Being a scientist, Cosima is going to take the lead, with Delphine, in diagnosing and treating her own illness. And it’s hard on her. She’s such a life-affirming character to be facing her own mortality — in one sense that’s really heartbreaking. In another sense, she’s the character to do it. … Cosima is going to have to make a few deals with the Devil to get to the bottom of her own biology and illness and step in to the belly of the beast.
Wait wait wait. You’re telling me Cosima is going to take control in a scientific field to tackle a complex and apparently dangerous puzzle to solve her own problems? With the help of another woman?
They had to know they’d be dealing with the clones having illness, and one of the clones being someone capable of doing her own study, rather than running to / being reliant upon a third party - who used to inevitably be some dude, though that’s slowly changing - is a wonderful use of character as well as trope (she is ‘the geeky one’).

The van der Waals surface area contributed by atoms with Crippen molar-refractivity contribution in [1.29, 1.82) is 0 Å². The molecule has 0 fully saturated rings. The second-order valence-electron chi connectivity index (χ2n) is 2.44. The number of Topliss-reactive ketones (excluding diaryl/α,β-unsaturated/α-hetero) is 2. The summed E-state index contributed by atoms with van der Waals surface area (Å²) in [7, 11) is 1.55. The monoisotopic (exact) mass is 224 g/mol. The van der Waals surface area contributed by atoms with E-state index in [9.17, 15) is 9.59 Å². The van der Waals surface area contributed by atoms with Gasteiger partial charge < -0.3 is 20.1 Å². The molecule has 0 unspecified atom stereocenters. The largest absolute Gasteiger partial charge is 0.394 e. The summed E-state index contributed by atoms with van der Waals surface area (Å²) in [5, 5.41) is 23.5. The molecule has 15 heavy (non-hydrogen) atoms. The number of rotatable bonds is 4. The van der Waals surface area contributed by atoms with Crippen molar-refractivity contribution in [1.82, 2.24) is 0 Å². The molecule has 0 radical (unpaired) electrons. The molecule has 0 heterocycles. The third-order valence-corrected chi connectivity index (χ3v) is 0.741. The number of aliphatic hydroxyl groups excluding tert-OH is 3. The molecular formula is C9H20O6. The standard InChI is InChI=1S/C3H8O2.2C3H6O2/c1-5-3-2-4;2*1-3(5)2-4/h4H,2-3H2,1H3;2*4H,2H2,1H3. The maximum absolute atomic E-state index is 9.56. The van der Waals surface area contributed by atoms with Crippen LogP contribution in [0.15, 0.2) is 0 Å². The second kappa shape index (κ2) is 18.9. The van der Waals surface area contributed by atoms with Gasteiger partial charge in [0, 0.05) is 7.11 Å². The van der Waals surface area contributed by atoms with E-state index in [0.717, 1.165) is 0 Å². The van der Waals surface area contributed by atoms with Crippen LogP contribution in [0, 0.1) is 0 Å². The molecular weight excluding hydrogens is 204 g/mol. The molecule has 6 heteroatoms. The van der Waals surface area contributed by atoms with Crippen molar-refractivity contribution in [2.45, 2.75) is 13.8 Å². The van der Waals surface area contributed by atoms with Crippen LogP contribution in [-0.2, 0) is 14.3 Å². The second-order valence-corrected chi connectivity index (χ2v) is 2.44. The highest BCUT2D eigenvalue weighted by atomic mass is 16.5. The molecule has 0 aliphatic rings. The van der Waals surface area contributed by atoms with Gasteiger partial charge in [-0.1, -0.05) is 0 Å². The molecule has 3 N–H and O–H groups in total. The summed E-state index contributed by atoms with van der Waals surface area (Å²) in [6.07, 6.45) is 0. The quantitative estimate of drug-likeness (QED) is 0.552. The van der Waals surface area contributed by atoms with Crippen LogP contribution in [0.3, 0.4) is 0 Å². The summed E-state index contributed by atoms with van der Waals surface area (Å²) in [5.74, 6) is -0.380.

Though Felix, Art, Paul, Delphine, all the secondary characters, really, have supplementary skill sets and uses, having the clones take control of their own lives, even when organizations are actively trying to deny them that, is a wonderful commentary in its own right. That’s the very core of the series, but to follow through in such aggressive ways, to ensure each woman is innately capable without running to dudes all the time (in fact, often running from them), is bloody refreshing.
These are flawed women who of course will need help from a support system to deal with the vast web of conspiracy they find themselves tangled in, but they’re also inherently capable to help themselves with street smarts, weaponry, scientific knowledge, general subterfuge, etc., and that’s damned beautiful, and sadly still unusual.